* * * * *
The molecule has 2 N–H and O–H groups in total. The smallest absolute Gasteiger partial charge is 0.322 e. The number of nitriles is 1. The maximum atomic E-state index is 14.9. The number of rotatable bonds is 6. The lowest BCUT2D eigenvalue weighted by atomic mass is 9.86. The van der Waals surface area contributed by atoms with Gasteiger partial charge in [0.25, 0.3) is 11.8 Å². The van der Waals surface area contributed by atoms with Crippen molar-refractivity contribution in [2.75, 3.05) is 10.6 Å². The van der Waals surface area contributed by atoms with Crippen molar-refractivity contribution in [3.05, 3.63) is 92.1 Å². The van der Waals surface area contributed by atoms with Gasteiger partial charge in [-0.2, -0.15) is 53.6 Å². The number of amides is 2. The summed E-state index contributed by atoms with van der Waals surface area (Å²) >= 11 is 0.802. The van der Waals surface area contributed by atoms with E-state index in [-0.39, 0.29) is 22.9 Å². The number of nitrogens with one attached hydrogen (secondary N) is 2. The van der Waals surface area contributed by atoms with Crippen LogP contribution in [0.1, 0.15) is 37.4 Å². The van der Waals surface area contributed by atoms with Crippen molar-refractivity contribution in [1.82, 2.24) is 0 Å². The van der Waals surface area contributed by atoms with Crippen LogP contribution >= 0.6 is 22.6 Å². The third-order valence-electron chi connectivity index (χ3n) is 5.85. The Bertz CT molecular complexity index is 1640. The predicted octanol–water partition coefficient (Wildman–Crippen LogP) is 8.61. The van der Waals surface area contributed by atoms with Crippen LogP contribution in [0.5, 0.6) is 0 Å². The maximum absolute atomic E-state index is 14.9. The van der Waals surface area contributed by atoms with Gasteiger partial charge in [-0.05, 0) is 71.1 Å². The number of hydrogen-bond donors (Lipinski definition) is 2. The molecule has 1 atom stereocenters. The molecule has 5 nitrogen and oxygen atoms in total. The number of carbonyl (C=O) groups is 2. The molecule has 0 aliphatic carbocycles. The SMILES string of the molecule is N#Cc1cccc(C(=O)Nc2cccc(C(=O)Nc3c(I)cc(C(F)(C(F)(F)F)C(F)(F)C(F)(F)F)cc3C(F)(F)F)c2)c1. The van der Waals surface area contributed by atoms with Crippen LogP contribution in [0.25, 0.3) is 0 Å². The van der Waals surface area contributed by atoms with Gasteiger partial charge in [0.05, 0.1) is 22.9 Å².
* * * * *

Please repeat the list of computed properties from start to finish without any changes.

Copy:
The molecule has 2 N–H and O–H groups in total. The smallest absolute Gasteiger partial charge is 0.322 e. The number of nitriles is 1. The maximum atomic E-state index is 14.9. The number of rotatable bonds is 6. The lowest BCUT2D eigenvalue weighted by atomic mass is 9.86. The van der Waals surface area contributed by atoms with Gasteiger partial charge in [0.25, 0.3) is 11.8 Å². The van der Waals surface area contributed by atoms with Crippen molar-refractivity contribution in [2.75, 3.05) is 10.6 Å². The van der Waals surface area contributed by atoms with Crippen molar-refractivity contribution in [3.05, 3.63) is 92.1 Å². The van der Waals surface area contributed by atoms with Gasteiger partial charge in [-0.2, -0.15) is 53.6 Å². The number of amides is 2. The summed E-state index contributed by atoms with van der Waals surface area (Å²) >= 11 is 0.802. The van der Waals surface area contributed by atoms with E-state index in [-0.39, 0.29) is 22.9 Å². The number of nitrogens with one attached hydrogen (secondary N) is 2. The van der Waals surface area contributed by atoms with Crippen LogP contribution in [0.1, 0.15) is 37.4 Å². The van der Waals surface area contributed by atoms with Crippen molar-refractivity contribution in [1.82, 2.24) is 0 Å². The van der Waals surface area contributed by atoms with Crippen LogP contribution >= 0.6 is 22.6 Å². The third-order valence-electron chi connectivity index (χ3n) is 5.85. The Bertz CT molecular complexity index is 1640. The predicted octanol–water partition coefficient (Wildman–Crippen LogP) is 8.61. The van der Waals surface area contributed by atoms with Crippen LogP contribution in [0.5, 0.6) is 0 Å². The maximum absolute atomic E-state index is 14.9. The van der Waals surface area contributed by atoms with Gasteiger partial charge in [-0.05, 0) is 71.1 Å². The number of hydrogen-bond donors (Lipinski definition) is 2. The molecule has 1 atom stereocenters. The molecule has 5 nitrogen and oxygen atoms in total. The number of carbonyl (C=O) groups is 2. The molecule has 0 aliphatic carbocycles. The SMILES string of the molecule is N#Cc1cccc(C(=O)Nc2cccc(C(=O)Nc3c(I)cc(C(F)(C(F)(F)F)C(F)(F)C(F)(F)F)cc3C(F)(F)F)c2)c1. The van der Waals surface area contributed by atoms with Crippen LogP contribution in [0.25, 0.3) is 0 Å². The van der Waals surface area contributed by atoms with Gasteiger partial charge in [0.05, 0.1) is 22.9 Å².